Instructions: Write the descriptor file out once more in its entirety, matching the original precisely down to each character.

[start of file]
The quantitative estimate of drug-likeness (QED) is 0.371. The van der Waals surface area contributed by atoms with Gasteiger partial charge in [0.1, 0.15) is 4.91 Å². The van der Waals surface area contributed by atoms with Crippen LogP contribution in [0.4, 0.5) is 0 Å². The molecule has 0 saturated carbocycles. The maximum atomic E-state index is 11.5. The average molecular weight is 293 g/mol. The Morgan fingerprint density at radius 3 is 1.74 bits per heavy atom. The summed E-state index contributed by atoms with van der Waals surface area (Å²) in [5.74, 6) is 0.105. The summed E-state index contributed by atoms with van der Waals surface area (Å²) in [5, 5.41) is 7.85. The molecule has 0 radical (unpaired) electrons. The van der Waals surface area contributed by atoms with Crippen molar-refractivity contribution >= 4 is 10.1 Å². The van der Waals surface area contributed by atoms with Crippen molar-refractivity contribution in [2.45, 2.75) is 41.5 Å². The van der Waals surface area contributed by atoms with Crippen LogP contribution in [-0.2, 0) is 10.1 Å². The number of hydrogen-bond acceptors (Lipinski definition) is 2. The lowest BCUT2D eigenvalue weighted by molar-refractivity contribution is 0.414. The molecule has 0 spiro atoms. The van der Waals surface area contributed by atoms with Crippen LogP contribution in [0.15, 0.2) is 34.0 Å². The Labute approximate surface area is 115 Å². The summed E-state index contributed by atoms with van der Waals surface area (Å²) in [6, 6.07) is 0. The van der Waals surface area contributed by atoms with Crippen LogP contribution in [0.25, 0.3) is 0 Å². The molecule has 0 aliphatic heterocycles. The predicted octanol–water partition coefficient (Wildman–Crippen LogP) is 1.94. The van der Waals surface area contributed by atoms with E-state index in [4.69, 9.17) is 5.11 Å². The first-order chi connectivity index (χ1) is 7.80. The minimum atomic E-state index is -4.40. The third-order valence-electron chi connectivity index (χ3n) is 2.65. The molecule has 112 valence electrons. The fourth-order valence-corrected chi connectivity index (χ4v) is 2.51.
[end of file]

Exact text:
The quantitative estimate of drug-likeness (QED) is 0.371. The van der Waals surface area contributed by atoms with Gasteiger partial charge in [0.1, 0.15) is 4.91 Å². The van der Waals surface area contributed by atoms with Crippen LogP contribution in [0.4, 0.5) is 0 Å². The molecule has 0 saturated carbocycles. The maximum atomic E-state index is 11.5. The average molecular weight is 293 g/mol. The Morgan fingerprint density at radius 3 is 1.74 bits per heavy atom. The summed E-state index contributed by atoms with van der Waals surface area (Å²) in [5.74, 6) is 0.105. The summed E-state index contributed by atoms with van der Waals surface area (Å²) in [5, 5.41) is 7.85. The molecule has 0 radical (unpaired) electrons. The van der Waals surface area contributed by atoms with Crippen molar-refractivity contribution >= 4 is 10.1 Å². The van der Waals surface area contributed by atoms with Crippen molar-refractivity contribution in [2.45, 2.75) is 41.5 Å². The van der Waals surface area contributed by atoms with Crippen LogP contribution in [-0.2, 0) is 10.1 Å². The number of hydrogen-bond acceptors (Lipinski definition) is 2. The lowest BCUT2D eigenvalue weighted by molar-refractivity contribution is 0.414. The molecule has 0 spiro atoms. The van der Waals surface area contributed by atoms with Crippen LogP contribution in [0.15, 0.2) is 34.0 Å². The Labute approximate surface area is 115 Å². The summed E-state index contributed by atoms with van der Waals surface area (Å²) in [6, 6.07) is 0. The van der Waals surface area contributed by atoms with Crippen LogP contribution in [0.25, 0.3) is 0 Å². The molecule has 0 aliphatic heterocycles. The predicted octanol–water partition coefficient (Wildman–Crippen LogP) is 1.94. The van der Waals surface area contributed by atoms with E-state index in [4.69, 9.17) is 5.11 Å². The first-order chi connectivity index (χ1) is 7.80. The minimum atomic E-state index is -4.40. The third-order valence-electron chi connectivity index (χ3n) is 2.65. The molecule has 112 valence electrons. The fourth-order valence-corrected chi connectivity index (χ4v) is 2.51.